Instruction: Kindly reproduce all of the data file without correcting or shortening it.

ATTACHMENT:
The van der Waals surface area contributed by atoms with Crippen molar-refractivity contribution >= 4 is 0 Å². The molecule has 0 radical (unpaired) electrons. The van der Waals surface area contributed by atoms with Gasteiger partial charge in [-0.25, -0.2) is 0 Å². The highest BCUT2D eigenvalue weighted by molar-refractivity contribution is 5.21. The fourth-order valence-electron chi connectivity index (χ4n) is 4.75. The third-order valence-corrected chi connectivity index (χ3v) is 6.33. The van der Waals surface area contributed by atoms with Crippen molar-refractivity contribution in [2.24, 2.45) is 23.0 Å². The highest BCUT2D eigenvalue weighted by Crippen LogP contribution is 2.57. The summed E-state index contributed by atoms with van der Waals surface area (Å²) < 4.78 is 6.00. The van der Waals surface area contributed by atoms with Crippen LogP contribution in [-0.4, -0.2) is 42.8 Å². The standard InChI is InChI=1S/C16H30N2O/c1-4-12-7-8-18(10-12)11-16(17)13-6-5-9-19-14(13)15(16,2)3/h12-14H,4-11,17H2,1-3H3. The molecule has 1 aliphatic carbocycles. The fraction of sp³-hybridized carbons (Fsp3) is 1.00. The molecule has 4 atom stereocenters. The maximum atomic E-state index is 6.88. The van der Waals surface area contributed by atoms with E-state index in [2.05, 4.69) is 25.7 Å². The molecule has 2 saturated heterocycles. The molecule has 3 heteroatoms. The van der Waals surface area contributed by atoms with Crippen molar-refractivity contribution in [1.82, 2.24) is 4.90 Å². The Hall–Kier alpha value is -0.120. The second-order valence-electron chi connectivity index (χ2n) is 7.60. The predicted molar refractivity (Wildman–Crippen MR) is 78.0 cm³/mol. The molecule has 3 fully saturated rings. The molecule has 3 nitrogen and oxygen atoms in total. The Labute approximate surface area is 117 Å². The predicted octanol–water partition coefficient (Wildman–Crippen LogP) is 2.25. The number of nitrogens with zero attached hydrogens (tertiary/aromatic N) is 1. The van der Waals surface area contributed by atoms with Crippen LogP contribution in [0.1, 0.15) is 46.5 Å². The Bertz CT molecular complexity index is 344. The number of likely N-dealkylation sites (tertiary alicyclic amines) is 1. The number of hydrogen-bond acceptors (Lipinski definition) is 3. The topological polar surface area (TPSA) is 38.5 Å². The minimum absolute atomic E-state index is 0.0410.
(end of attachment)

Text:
The van der Waals surface area contributed by atoms with Crippen molar-refractivity contribution >= 4 is 0 Å². The molecule has 0 radical (unpaired) electrons. The van der Waals surface area contributed by atoms with Gasteiger partial charge in [-0.25, -0.2) is 0 Å². The highest BCUT2D eigenvalue weighted by molar-refractivity contribution is 5.21. The fourth-order valence-electron chi connectivity index (χ4n) is 4.75. The third-order valence-corrected chi connectivity index (χ3v) is 6.33. The van der Waals surface area contributed by atoms with Crippen molar-refractivity contribution in [2.24, 2.45) is 23.0 Å². The highest BCUT2D eigenvalue weighted by Crippen LogP contribution is 2.57. The summed E-state index contributed by atoms with van der Waals surface area (Å²) < 4.78 is 6.00. The van der Waals surface area contributed by atoms with Crippen LogP contribution in [-0.4, -0.2) is 42.8 Å². The standard InChI is InChI=1S/C16H30N2O/c1-4-12-7-8-18(10-12)11-16(17)13-6-5-9-19-14(13)15(16,2)3/h12-14H,4-11,17H2,1-3H3. The molecule has 1 aliphatic carbocycles. The fraction of sp³-hybridized carbons (Fsp3) is 1.00. The molecule has 4 atom stereocenters. The maximum atomic E-state index is 6.88. The van der Waals surface area contributed by atoms with E-state index in [2.05, 4.69) is 25.7 Å². The molecule has 2 saturated heterocycles. The molecule has 3 heteroatoms. The van der Waals surface area contributed by atoms with Crippen molar-refractivity contribution in [1.82, 2.24) is 4.90 Å². The Hall–Kier alpha value is -0.120. The second-order valence-electron chi connectivity index (χ2n) is 7.60. The predicted molar refractivity (Wildman–Crippen MR) is 78.0 cm³/mol. The molecule has 3 fully saturated rings. The molecule has 3 nitrogen and oxygen atoms in total. The Labute approximate surface area is 117 Å². The predicted octanol–water partition coefficient (Wildman–Crippen LogP) is 2.25. The number of nitrogens with zero attached hydrogens (tertiary/aromatic N) is 1. The van der Waals surface area contributed by atoms with Crippen LogP contribution in [0.1, 0.15) is 46.5 Å². The Bertz CT molecular complexity index is 344. The number of likely N-dealkylation sites (tertiary alicyclic amines) is 1. The number of hydrogen-bond acceptors (Lipinski definition) is 3. The topological polar surface area (TPSA) is 38.5 Å². The minimum absolute atomic E-state index is 0.0410.